The Impact of New Queer Cinema on the Late 90s and Early 2000s by Ana Gjorgjevski

Going to the movie theater or turning on your TV and being face-to-face with an openly queer character is a recent development. Regardless of anyone’s opinions on queer and LGBTQ+ representation, the question of how we got to this point is intriguing. Some of the answers lie within a movement from the early 90s: New Queer Cinema. With all of the good that comes from inclusion and the shift into mainstream media, there is bound to be an enormous mixture of pros and cons. There is a definite contrast between the independent works of early 90s queer media and late 90s/early 2000s mainstream films. This change is also due to the intended audience for these films. In this essay the question I will focus on is: How were queer lives portrayed in New Queer Cinema films in comparison to mainstream 90s and 2000s films?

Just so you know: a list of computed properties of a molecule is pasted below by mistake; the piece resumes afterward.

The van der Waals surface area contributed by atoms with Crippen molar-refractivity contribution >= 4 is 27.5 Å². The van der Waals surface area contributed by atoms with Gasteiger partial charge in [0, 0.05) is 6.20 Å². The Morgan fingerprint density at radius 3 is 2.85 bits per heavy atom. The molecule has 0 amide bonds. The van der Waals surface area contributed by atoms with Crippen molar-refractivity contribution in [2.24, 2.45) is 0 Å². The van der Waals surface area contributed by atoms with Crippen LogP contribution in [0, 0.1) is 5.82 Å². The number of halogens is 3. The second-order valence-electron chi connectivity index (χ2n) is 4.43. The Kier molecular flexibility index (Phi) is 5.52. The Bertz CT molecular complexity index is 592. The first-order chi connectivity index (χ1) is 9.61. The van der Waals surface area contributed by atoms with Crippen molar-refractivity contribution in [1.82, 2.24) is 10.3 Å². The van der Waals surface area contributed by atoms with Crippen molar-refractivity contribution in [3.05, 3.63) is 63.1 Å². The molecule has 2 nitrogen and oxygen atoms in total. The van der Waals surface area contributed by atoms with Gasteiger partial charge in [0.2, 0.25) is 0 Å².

For some background, New Queer Cinema was a term coined by B. Ruby Rich, a film critic among many things, for the movement that “brought about the films of the late 80s-mid 90s that worked to bring queer voices to audiences through independent cinema” (Thompson 2020). In her famous article, Rich takes an in-depth look into some of the films featured at these festivals. She focuses on the directions these films are heading, the politics and aesthetics of it all, and the voices within and behind the screen. New Queer Cinema films heavily included queer filmmakers and focused on the truth at this time of existing and being queer. This means that there were films such as The Living End (1992), which features two HIV+ main characters, or The Watermelon Woman (1996), a lesbian romantic comedy whose main character is an African-American woman in search of her identity. Both of these films include a political aspect of their time; The Living End speaks to the AIDS epidemic and the panic involved, and The Watermelon Woman deals with many instances of racism and feelings of belonging within the queer and African-American community. Although these are currently only two examples of films during this time, it makes it easier to understand that this “phenomenon,” as Rich explains it, only came about when there was a sudden influx of these films doing something new and making it known that “queer is hot” (Rich 1992).